What's in this session?
- Current attendance trends (1:04)
- Reason #1: Millennial drop off (2:01)
- Reason #2: Affluence (2:38)
- Reason #3: Communication shift (3:17)
- Weight loss analogy (4:18)
- Determine WHY we do church (6:52)
- Next steps (8:05)
Show notes and resources
- The Nucleus Playbook
- The “Fill-In” Sermon Notes Method
- 9 sobering Church Attendance Statistics | Ep. #132
- 10 Reasons Even Committed Church Attenders Are Attending Less | Carey Nieuwhoff
- Pro Church Tools
- Pro Church Tools on Facebook
- Pro Church Tools on YouTube
- Brady Shearer on Instagram
- Brady Shearer on Twitter
- Alex Mills on Instagram
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Brady Shearer: Hey, we just launched a free, brand new resource for churches called The Nucleus Playbook. You can find it at playbook.church, and within The Nucleus Playbook, you’re gonna find a number of different step-by-step strategies for increasing next steps at your church. We think that next steps are the absolute best way to measure and improve church growth and church health, and so within The Nucleus Playbook, you’ll find plays like the new visitor freebie follow-up or the two part church announcements formula or the instant prayer request system and a ton of others, all geared to improving and increasing next steps at your church.
Again, it’s 100% free. We poured more than 200 hours into this resource. You can access it by going to www.playbook.church.
Alex Mills: Well hey there and welcome to Pro Church Daily, the show where in 10 minutes or less, you’ll get your daily dose of tips and tactics to help your church share the message of Jesus while we navigate the biggest communication shift we’ve seen in the last 500 years. I’m your host, Alex Mills, joined as always by the boss man, it’s Brady Shearer. And today we’re talking about the new rules for measuring church growth.
Brady Shearer: On episode 132 of Pro Church Daily, Alex, we shared nine sobering church attendance statistics and they painted a pretty grim picture of church attendance. And just to recap a couple of those statistics, one of those that really stood out to me, only two in ten millennials believe church attendance is important, and the biggest macro trend: If current trends continue, the percentage of the population in America that attends church in 2050 is estimated to be almost half of attendance in the 1990s, a drop from 20.4% to 11.7%. And that’s in America, where church attendance is the highest in the world, if not one of the highest. If you are in the UK, in Canada like we are, in Australia, those numbers are almost certainly lower.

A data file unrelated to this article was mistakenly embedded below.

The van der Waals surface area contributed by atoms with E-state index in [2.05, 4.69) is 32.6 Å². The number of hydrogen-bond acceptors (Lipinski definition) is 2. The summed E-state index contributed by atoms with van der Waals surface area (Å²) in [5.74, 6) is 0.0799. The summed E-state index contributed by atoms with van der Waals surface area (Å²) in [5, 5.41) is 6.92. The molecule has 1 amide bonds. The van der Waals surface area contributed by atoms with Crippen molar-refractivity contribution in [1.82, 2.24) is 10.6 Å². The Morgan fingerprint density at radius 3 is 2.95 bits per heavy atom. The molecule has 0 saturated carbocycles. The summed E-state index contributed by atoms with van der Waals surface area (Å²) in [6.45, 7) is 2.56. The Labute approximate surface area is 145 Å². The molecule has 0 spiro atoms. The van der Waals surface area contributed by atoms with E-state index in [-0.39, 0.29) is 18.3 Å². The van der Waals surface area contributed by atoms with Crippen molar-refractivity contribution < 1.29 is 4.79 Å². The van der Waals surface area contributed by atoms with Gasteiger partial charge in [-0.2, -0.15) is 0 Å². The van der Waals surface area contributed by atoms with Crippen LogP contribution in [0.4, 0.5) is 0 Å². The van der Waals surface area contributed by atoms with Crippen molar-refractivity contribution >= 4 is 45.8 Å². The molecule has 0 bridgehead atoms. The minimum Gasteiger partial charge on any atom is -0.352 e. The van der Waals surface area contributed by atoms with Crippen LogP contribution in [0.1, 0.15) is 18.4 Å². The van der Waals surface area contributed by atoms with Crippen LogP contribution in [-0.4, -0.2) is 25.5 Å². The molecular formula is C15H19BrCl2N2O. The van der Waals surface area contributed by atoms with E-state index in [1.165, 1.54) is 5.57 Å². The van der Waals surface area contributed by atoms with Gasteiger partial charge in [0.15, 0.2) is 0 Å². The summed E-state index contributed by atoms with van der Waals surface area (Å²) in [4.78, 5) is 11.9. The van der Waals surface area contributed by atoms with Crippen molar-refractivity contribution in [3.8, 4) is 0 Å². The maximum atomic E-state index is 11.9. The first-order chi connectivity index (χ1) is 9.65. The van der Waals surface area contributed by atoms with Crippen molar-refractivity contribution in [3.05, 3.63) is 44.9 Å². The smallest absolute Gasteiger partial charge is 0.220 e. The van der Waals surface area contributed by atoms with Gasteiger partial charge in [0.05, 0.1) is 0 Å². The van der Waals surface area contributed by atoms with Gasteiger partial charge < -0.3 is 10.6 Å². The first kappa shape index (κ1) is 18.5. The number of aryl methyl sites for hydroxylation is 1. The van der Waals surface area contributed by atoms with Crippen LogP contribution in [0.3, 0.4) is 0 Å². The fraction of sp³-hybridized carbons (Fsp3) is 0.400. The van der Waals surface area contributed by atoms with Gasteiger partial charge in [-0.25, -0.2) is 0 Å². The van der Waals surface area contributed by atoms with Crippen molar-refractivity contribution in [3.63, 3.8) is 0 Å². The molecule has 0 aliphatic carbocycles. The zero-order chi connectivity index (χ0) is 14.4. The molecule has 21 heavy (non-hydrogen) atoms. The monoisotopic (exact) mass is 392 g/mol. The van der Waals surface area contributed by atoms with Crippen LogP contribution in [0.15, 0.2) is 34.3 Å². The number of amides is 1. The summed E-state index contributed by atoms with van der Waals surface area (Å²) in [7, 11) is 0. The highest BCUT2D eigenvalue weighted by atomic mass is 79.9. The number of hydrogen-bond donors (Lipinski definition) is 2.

Alex Mills: So what’s going on here? Why aren’t people going to church the way they used to?
Brady Shearer: Three reasons I think why church attendance is not the way that it used to be: Reason number one, that millennials statistic. Here’s another one: 59% of millennials who grew up in the church have dropped out at some point. This is from Barna. So two out of three millennials who were in church at some point are no longer in church.
Well, why do we care about young people? Well, just statistically, millennials are the largest group in the workforce; very soon, they’re going to be the largest generation in existence, and so the fact that so many have either left church or just simply don’t care about church whatsoever, that’s a huge contributing factor to statistics of church attendance going down as a whole.
But it’s just one thing. Another thing, this is reason number two, and a lot of these … And reason number two come directly from Carey Nieuwhof’s post on 10 Reasons Why Even Committed Church Attenders Are Attending Less. Go read that, we’ll have it linked in the show notes, plenty of good things. Some items that he mentions that stood out to me: Higher focus on kids’ activities; you know, they’ve got soccer on the weekend, and it’s okay if we miss church. Affluence, you know, the middle class is rising, more disposable income, and that also leads to more travel. We all see that thing, we’re in the summer right now, that summer dip where everyone’s away because we’re traveling. And then travel’s even happening now beyond summer, in the middle of the winter. We’re just more affluent, we’re able to travel more, more value is placed on travel. Church attendance is changing.
And then the final reason, hey, we’re living through the biggest communication shift in 500 years. People are watching church online. People’s lifestyles have changed completely thanks to the Internet, and thanks to Netflix, and Facebook, and social, and an entirely new world that we live in; all contributing factors to lower church attendance.
Alex Mills: So what’s the bottom line?
Brady Shearer: The bottom line is this: The way that I see it, attendance is not the most valuable metric that we have for tracking church health and church growth.
So if you’re watching this and you’re a pastor, a church, or a church leader that has been or is currently using attendance as that main metric … You talk about, “Hey, how’s your church doing?” and the first thing that comes to mind is, “Well, in the last year, we’ve gone from 150 to 200,” or if just internally you are obsessed every week, are we up, are we down, month by month, are we up or are we down, what I want to suggest to you is that this is not the best metric to track church health and church growth.